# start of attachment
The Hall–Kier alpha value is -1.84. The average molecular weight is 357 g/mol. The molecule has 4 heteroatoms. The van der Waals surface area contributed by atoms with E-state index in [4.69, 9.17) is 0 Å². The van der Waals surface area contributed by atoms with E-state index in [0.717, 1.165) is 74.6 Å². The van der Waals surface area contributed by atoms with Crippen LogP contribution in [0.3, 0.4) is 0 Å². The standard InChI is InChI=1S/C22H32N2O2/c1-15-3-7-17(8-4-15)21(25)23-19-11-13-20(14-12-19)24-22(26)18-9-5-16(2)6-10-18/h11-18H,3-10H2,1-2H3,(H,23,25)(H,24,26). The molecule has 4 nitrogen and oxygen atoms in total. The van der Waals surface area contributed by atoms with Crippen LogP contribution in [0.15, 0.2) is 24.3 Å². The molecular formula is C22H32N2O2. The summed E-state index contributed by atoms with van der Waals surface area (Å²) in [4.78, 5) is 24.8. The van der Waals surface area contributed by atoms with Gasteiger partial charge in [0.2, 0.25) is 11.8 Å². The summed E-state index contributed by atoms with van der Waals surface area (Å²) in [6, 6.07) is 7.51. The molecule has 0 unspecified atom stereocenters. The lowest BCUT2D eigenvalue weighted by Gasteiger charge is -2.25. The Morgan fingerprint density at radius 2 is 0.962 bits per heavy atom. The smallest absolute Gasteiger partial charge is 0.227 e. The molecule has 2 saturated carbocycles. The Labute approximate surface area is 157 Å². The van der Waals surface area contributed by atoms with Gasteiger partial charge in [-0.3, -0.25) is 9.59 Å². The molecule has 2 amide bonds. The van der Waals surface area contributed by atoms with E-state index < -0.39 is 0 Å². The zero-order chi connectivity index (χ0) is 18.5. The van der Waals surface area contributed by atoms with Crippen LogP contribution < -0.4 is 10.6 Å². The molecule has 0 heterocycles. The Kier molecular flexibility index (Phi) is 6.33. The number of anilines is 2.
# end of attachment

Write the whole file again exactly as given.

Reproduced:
The Hall–Kier alpha value is -1.84. The average molecular weight is 357 g/mol. The molecule has 4 heteroatoms. The van der Waals surface area contributed by atoms with E-state index in [4.69, 9.17) is 0 Å². The van der Waals surface area contributed by atoms with E-state index in [0.717, 1.165) is 74.6 Å². The van der Waals surface area contributed by atoms with Crippen LogP contribution in [0.3, 0.4) is 0 Å². The standard InChI is InChI=1S/C22H32N2O2/c1-15-3-7-17(8-4-15)21(25)23-19-11-13-20(14-12-19)24-22(26)18-9-5-16(2)6-10-18/h11-18H,3-10H2,1-2H3,(H,23,25)(H,24,26). The molecule has 4 nitrogen and oxygen atoms in total. The van der Waals surface area contributed by atoms with Crippen LogP contribution in [0.15, 0.2) is 24.3 Å². The molecular formula is C22H32N2O2. The summed E-state index contributed by atoms with van der Waals surface area (Å²) in [4.78, 5) is 24.8. The van der Waals surface area contributed by atoms with Gasteiger partial charge in [0.2, 0.25) is 11.8 Å². The summed E-state index contributed by atoms with van der Waals surface area (Å²) in [6, 6.07) is 7.51. The molecule has 0 unspecified atom stereocenters. The lowest BCUT2D eigenvalue weighted by Gasteiger charge is -2.25. The Morgan fingerprint density at radius 2 is 0.962 bits per heavy atom. The smallest absolute Gasteiger partial charge is 0.227 e. The molecule has 2 saturated carbocycles. The Labute approximate surface area is 157 Å². The van der Waals surface area contributed by atoms with Gasteiger partial charge in [-0.3, -0.25) is 9.59 Å². The molecule has 2 amide bonds. The van der Waals surface area contributed by atoms with E-state index < -0.39 is 0 Å². The zero-order chi connectivity index (χ0) is 18.5. The van der Waals surface area contributed by atoms with Crippen LogP contribution < -0.4 is 10.6 Å². The molecule has 0 heterocycles. The Kier molecular flexibility index (Phi) is 6.33. The number of anilines is 2.